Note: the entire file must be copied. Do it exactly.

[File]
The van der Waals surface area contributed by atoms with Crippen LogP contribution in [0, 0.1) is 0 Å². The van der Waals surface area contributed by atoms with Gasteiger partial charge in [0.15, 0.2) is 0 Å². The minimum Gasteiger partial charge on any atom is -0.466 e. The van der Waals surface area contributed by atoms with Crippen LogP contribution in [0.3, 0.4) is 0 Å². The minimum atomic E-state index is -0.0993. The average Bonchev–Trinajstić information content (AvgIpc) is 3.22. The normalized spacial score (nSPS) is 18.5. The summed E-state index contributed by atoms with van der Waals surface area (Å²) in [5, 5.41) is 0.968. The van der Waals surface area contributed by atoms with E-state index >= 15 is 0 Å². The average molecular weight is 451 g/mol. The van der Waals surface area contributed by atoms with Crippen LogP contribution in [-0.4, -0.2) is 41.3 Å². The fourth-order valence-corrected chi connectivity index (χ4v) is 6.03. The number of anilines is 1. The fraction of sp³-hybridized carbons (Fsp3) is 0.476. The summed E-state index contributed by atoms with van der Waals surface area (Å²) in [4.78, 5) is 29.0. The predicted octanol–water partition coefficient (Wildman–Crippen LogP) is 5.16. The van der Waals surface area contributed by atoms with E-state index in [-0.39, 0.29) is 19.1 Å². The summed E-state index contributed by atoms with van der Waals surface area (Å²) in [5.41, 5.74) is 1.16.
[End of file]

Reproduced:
The van der Waals surface area contributed by atoms with Crippen LogP contribution in [0, 0.1) is 0 Å². The van der Waals surface area contributed by atoms with Gasteiger partial charge in [0.15, 0.2) is 0 Å². The minimum Gasteiger partial charge on any atom is -0.466 e. The van der Waals surface area contributed by atoms with Crippen LogP contribution in [0.3, 0.4) is 0 Å². The minimum atomic E-state index is -0.0993. The average Bonchev–Trinajstić information content (AvgIpc) is 3.22. The normalized spacial score (nSPS) is 18.5. The summed E-state index contributed by atoms with van der Waals surface area (Å²) in [5, 5.41) is 0.968. The van der Waals surface area contributed by atoms with E-state index >= 15 is 0 Å². The average molecular weight is 451 g/mol. The van der Waals surface area contributed by atoms with Crippen LogP contribution in [-0.4, -0.2) is 41.3 Å². The fourth-order valence-corrected chi connectivity index (χ4v) is 6.03. The number of anilines is 1. The fraction of sp³-hybridized carbons (Fsp3) is 0.476. The summed E-state index contributed by atoms with van der Waals surface area (Å²) in [4.78, 5) is 29.0. The predicted octanol–water partition coefficient (Wildman–Crippen LogP) is 5.16. The van der Waals surface area contributed by atoms with E-state index in [-0.39, 0.29) is 19.1 Å². The summed E-state index contributed by atoms with van der Waals surface area (Å²) in [5.41, 5.74) is 1.16.